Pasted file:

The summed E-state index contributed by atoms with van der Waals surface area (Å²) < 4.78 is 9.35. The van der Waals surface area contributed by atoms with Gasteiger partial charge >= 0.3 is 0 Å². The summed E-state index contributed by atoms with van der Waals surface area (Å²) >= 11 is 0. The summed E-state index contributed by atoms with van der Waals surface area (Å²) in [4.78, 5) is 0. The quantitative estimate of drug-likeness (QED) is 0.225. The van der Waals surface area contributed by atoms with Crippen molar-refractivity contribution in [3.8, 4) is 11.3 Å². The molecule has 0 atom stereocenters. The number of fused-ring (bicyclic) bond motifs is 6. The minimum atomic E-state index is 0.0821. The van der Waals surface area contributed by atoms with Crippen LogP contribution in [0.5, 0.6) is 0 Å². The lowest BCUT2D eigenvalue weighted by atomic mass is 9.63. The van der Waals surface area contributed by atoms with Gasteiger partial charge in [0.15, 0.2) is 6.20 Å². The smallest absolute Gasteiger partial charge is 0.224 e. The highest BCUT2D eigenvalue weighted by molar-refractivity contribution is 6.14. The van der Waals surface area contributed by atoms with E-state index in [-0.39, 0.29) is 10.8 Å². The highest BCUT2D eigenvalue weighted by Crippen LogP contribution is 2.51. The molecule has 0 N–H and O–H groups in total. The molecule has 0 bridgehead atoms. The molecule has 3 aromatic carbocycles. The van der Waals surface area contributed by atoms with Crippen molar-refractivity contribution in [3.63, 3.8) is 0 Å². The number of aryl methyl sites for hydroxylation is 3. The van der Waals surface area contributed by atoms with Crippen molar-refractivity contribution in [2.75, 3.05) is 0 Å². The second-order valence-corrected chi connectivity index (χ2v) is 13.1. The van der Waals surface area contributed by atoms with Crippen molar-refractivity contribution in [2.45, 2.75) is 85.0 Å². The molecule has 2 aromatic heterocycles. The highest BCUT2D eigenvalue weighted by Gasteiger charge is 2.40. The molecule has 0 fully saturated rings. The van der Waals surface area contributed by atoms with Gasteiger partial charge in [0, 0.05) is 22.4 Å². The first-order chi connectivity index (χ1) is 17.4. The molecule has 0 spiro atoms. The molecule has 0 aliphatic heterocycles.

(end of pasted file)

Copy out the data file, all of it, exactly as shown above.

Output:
The summed E-state index contributed by atoms with van der Waals surface area (Å²) < 4.78 is 9.35. The van der Waals surface area contributed by atoms with Gasteiger partial charge >= 0.3 is 0 Å². The summed E-state index contributed by atoms with van der Waals surface area (Å²) >= 11 is 0. The summed E-state index contributed by atoms with van der Waals surface area (Å²) in [4.78, 5) is 0. The quantitative estimate of drug-likeness (QED) is 0.225. The van der Waals surface area contributed by atoms with Crippen molar-refractivity contribution in [3.8, 4) is 11.3 Å². The molecule has 0 atom stereocenters. The number of fused-ring (bicyclic) bond motifs is 6. The minimum atomic E-state index is 0.0821. The van der Waals surface area contributed by atoms with Crippen LogP contribution in [0.5, 0.6) is 0 Å². The lowest BCUT2D eigenvalue weighted by atomic mass is 9.63. The van der Waals surface area contributed by atoms with Gasteiger partial charge in [0.15, 0.2) is 6.20 Å². The smallest absolute Gasteiger partial charge is 0.224 e. The highest BCUT2D eigenvalue weighted by molar-refractivity contribution is 6.14. The van der Waals surface area contributed by atoms with E-state index in [-0.39, 0.29) is 10.8 Å². The highest BCUT2D eigenvalue weighted by Crippen LogP contribution is 2.51. The molecule has 0 N–H and O–H groups in total. The molecule has 0 bridgehead atoms. The molecule has 3 aromatic carbocycles. The van der Waals surface area contributed by atoms with Crippen molar-refractivity contribution in [3.63, 3.8) is 0 Å². The number of aryl methyl sites for hydroxylation is 3. The van der Waals surface area contributed by atoms with Crippen molar-refractivity contribution in [2.75, 3.05) is 0 Å². The second-order valence-corrected chi connectivity index (χ2v) is 13.1. The van der Waals surface area contributed by atoms with Crippen molar-refractivity contribution in [2.45, 2.75) is 85.0 Å². The molecule has 2 aromatic heterocycles. The highest BCUT2D eigenvalue weighted by Gasteiger charge is 2.40. The molecule has 0 fully saturated rings. The van der Waals surface area contributed by atoms with Gasteiger partial charge in [0, 0.05) is 22.4 Å². The first-order chi connectivity index (χ1) is 17.4. The molecule has 0 spiro atoms. The molecule has 0 aliphatic heterocycles.